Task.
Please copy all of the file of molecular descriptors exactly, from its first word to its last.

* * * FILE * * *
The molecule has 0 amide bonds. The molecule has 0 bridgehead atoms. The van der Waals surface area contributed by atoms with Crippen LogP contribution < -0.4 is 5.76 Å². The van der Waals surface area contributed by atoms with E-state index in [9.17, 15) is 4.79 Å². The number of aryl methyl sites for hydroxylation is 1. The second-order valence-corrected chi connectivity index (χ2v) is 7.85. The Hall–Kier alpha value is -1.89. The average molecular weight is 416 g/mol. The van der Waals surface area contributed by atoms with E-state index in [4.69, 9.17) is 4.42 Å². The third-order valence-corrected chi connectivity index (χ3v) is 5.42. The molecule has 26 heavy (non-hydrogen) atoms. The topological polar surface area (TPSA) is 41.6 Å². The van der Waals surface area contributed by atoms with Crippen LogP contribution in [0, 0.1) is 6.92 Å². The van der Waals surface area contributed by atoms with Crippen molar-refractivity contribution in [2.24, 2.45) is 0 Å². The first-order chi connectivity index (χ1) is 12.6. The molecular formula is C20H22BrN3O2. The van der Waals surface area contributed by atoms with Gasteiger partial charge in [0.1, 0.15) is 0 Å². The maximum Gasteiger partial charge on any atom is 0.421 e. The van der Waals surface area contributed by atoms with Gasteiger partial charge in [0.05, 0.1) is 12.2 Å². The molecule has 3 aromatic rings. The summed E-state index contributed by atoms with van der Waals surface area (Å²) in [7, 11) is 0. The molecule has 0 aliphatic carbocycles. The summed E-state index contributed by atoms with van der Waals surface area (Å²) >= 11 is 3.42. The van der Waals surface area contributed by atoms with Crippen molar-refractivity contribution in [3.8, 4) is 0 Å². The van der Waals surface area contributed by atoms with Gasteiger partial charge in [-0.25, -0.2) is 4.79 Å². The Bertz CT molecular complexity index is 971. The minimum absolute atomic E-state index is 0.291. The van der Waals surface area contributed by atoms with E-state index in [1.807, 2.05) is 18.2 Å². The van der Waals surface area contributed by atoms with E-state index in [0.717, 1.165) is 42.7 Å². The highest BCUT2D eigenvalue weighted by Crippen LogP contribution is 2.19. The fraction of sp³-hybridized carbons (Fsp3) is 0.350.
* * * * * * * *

The molecule has 0 amide bonds. The molecule has 0 bridgehead atoms. The van der Waals surface area contributed by atoms with Crippen LogP contribution < -0.4 is 5.76 Å². The van der Waals surface area contributed by atoms with E-state index in [9.17, 15) is 4.79 Å². The number of aryl methyl sites for hydroxylation is 1. The second-order valence-corrected chi connectivity index (χ2v) is 7.85. The Hall–Kier alpha value is -1.89. The average molecular weight is 416 g/mol. The van der Waals surface area contributed by atoms with E-state index in [4.69, 9.17) is 4.42 Å². The third-order valence-corrected chi connectivity index (χ3v) is 5.42. The molecule has 26 heavy (non-hydrogen) atoms. The topological polar surface area (TPSA) is 41.6 Å². The van der Waals surface area contributed by atoms with Crippen LogP contribution in [0, 0.1) is 6.92 Å². The van der Waals surface area contributed by atoms with Crippen molar-refractivity contribution in [2.24, 2.45) is 0 Å². The first-order chi connectivity index (χ1) is 12.6. The molecular formula is C20H22BrN3O2. The van der Waals surface area contributed by atoms with Gasteiger partial charge in [0.1, 0.15) is 0 Å². The maximum Gasteiger partial charge on any atom is 0.421 e. The van der Waals surface area contributed by atoms with Gasteiger partial charge in [0.05, 0.1) is 12.2 Å². The molecule has 3 aromatic rings. The summed E-state index contributed by atoms with van der Waals surface area (Å²) in [7, 11) is 0. The molecule has 0 aliphatic carbocycles. The summed E-state index contributed by atoms with van der Waals surface area (Å²) >= 11 is 3.42. The van der Waals surface area contributed by atoms with Crippen molar-refractivity contribution in [3.8, 4) is 0 Å². The van der Waals surface area contributed by atoms with Gasteiger partial charge in [-0.25, -0.2) is 4.79 Å². The Bertz CT molecular complexity index is 971. The minimum absolute atomic E-state index is 0.291. The van der Waals surface area contributed by atoms with E-state index in [1.807, 2.05) is 18.2 Å². The van der Waals surface area contributed by atoms with E-state index in [0.717, 1.165) is 42.7 Å². The highest BCUT2D eigenvalue weighted by Crippen LogP contribution is 2.19. The fraction of sp³-hybridized carbons (Fsp3) is 0.350.